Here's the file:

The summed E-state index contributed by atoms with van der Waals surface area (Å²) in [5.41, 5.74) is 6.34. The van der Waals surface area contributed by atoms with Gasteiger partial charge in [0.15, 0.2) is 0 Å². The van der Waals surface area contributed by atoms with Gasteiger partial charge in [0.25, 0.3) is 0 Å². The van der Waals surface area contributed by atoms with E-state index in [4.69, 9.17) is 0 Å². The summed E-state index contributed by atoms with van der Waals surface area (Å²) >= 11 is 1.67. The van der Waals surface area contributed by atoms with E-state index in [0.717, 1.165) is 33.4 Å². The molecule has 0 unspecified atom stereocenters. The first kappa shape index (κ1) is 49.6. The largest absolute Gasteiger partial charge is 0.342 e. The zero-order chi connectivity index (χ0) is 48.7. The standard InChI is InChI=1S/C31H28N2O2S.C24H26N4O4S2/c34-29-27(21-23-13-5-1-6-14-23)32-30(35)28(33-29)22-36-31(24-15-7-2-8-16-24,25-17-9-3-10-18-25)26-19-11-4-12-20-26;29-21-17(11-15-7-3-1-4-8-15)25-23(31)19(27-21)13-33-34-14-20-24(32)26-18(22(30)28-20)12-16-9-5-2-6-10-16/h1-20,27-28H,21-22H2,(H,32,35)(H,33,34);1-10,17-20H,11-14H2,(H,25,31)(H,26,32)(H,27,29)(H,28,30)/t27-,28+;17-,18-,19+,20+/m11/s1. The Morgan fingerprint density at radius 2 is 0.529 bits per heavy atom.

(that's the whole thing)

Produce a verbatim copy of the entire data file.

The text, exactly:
The summed E-state index contributed by atoms with van der Waals surface area (Å²) in [5.41, 5.74) is 6.34. The van der Waals surface area contributed by atoms with Gasteiger partial charge in [0.15, 0.2) is 0 Å². The van der Waals surface area contributed by atoms with Gasteiger partial charge in [0.25, 0.3) is 0 Å². The van der Waals surface area contributed by atoms with E-state index in [4.69, 9.17) is 0 Å². The summed E-state index contributed by atoms with van der Waals surface area (Å²) >= 11 is 1.67. The van der Waals surface area contributed by atoms with E-state index in [0.717, 1.165) is 33.4 Å². The molecule has 0 unspecified atom stereocenters. The first kappa shape index (κ1) is 49.6. The largest absolute Gasteiger partial charge is 0.342 e. The zero-order chi connectivity index (χ0) is 48.7. The standard InChI is InChI=1S/C31H28N2O2S.C24H26N4O4S2/c34-29-27(21-23-13-5-1-6-14-23)32-30(35)28(33-29)22-36-31(24-15-7-2-8-16-24,25-17-9-3-10-18-25)26-19-11-4-12-20-26;29-21-17(11-15-7-3-1-4-8-15)25-23(31)19(27-21)13-33-34-14-20-24(32)26-18(22(30)28-20)12-16-9-5-2-6-10-16/h1-20,27-28H,21-22H2,(H,32,35)(H,33,34);1-10,17-20H,11-14H2,(H,25,31)(H,26,32)(H,27,29)(H,28,30)/t27-,28+;17-,18-,19+,20+/m11/s1. The Morgan fingerprint density at radius 2 is 0.529 bits per heavy atom.